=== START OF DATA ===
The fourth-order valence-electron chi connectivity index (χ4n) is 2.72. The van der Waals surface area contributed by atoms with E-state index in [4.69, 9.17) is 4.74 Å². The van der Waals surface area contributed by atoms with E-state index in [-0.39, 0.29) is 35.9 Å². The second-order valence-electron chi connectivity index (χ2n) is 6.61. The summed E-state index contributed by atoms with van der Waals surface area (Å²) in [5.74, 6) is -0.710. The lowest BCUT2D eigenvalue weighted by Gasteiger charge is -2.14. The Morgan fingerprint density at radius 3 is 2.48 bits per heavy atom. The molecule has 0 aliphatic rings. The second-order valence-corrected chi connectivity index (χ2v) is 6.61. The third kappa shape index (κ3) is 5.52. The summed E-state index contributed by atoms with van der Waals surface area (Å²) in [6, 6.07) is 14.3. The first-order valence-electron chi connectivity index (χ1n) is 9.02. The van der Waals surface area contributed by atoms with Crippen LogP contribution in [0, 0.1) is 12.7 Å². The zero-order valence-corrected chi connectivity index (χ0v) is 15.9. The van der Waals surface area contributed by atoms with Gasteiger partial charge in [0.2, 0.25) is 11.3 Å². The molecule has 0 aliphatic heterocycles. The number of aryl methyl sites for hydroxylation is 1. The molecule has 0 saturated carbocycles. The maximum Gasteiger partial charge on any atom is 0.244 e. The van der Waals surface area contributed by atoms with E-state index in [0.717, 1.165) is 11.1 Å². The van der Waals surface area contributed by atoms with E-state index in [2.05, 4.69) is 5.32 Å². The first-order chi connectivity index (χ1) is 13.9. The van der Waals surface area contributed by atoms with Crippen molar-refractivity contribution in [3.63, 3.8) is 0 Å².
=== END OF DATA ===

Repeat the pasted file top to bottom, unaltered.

The fourth-order valence-electron chi connectivity index (χ4n) is 2.72. The van der Waals surface area contributed by atoms with E-state index in [4.69, 9.17) is 4.74 Å². The van der Waals surface area contributed by atoms with E-state index in [-0.39, 0.29) is 35.9 Å². The second-order valence-electron chi connectivity index (χ2n) is 6.61. The summed E-state index contributed by atoms with van der Waals surface area (Å²) in [5.74, 6) is -0.710. The lowest BCUT2D eigenvalue weighted by Gasteiger charge is -2.14. The Morgan fingerprint density at radius 3 is 2.48 bits per heavy atom. The molecule has 0 aliphatic rings. The second-order valence-corrected chi connectivity index (χ2v) is 6.61. The third kappa shape index (κ3) is 5.52. The summed E-state index contributed by atoms with van der Waals surface area (Å²) in [6, 6.07) is 14.3. The first-order valence-electron chi connectivity index (χ1n) is 9.02. The van der Waals surface area contributed by atoms with Crippen LogP contribution in [0, 0.1) is 12.7 Å². The zero-order valence-corrected chi connectivity index (χ0v) is 15.9. The van der Waals surface area contributed by atoms with Gasteiger partial charge in [0.2, 0.25) is 11.3 Å². The molecule has 0 aliphatic heterocycles. The number of aryl methyl sites for hydroxylation is 1. The molecule has 0 saturated carbocycles. The maximum Gasteiger partial charge on any atom is 0.244 e. The van der Waals surface area contributed by atoms with E-state index in [0.717, 1.165) is 11.1 Å². The van der Waals surface area contributed by atoms with E-state index in [2.05, 4.69) is 5.32 Å². The first-order chi connectivity index (χ1) is 13.9. The van der Waals surface area contributed by atoms with Crippen molar-refractivity contribution in [3.63, 3.8) is 0 Å².